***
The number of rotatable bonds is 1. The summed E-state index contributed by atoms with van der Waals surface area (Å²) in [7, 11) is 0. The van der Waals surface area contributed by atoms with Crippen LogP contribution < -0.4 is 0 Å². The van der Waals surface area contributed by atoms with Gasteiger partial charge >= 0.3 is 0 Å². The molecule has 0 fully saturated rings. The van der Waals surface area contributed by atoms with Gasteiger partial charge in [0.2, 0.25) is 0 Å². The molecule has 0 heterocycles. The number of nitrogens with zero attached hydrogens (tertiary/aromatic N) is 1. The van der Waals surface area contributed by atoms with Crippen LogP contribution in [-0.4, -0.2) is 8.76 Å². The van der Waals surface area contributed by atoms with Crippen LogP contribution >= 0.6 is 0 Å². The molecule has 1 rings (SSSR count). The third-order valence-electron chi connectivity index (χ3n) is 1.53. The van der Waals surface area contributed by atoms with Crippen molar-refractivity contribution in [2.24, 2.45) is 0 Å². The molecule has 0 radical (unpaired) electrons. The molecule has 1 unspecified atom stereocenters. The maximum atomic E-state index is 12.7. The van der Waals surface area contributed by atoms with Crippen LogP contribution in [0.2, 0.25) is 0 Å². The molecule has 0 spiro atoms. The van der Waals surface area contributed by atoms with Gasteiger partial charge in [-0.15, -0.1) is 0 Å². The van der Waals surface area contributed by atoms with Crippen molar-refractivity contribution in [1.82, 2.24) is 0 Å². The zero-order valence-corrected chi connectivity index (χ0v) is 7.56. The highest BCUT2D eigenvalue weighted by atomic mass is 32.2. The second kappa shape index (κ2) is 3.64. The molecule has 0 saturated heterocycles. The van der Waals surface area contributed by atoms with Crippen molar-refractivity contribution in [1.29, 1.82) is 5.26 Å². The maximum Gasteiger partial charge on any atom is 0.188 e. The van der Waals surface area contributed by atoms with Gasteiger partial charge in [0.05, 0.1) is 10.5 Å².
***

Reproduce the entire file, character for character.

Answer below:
The number of rotatable bonds is 1. The summed E-state index contributed by atoms with van der Waals surface area (Å²) in [7, 11) is 0. The van der Waals surface area contributed by atoms with Crippen LogP contribution < -0.4 is 0 Å². The van der Waals surface area contributed by atoms with Gasteiger partial charge >= 0.3 is 0 Å². The molecule has 0 fully saturated rings. The van der Waals surface area contributed by atoms with Gasteiger partial charge in [0.2, 0.25) is 0 Å². The molecule has 0 heterocycles. The number of nitrogens with zero attached hydrogens (tertiary/aromatic N) is 1. The van der Waals surface area contributed by atoms with Crippen LogP contribution in [-0.4, -0.2) is 8.76 Å². The van der Waals surface area contributed by atoms with Crippen LogP contribution >= 0.6 is 0 Å². The molecule has 1 rings (SSSR count). The third-order valence-electron chi connectivity index (χ3n) is 1.53. The van der Waals surface area contributed by atoms with Crippen molar-refractivity contribution in [2.24, 2.45) is 0 Å². The molecule has 0 radical (unpaired) electrons. The molecule has 1 unspecified atom stereocenters. The maximum atomic E-state index is 12.7. The van der Waals surface area contributed by atoms with Crippen LogP contribution in [0.2, 0.25) is 0 Å². The molecule has 0 spiro atoms. The van der Waals surface area contributed by atoms with Gasteiger partial charge in [-0.15, -0.1) is 0 Å². The van der Waals surface area contributed by atoms with Crippen molar-refractivity contribution in [1.82, 2.24) is 0 Å². The zero-order valence-corrected chi connectivity index (χ0v) is 7.56. The highest BCUT2D eigenvalue weighted by atomic mass is 32.2. The second kappa shape index (κ2) is 3.64. The molecule has 0 saturated heterocycles. The van der Waals surface area contributed by atoms with Crippen molar-refractivity contribution in [1.29, 1.82) is 5.26 Å². The maximum Gasteiger partial charge on any atom is 0.188 e. The van der Waals surface area contributed by atoms with Gasteiger partial charge in [0.05, 0.1) is 10.5 Å².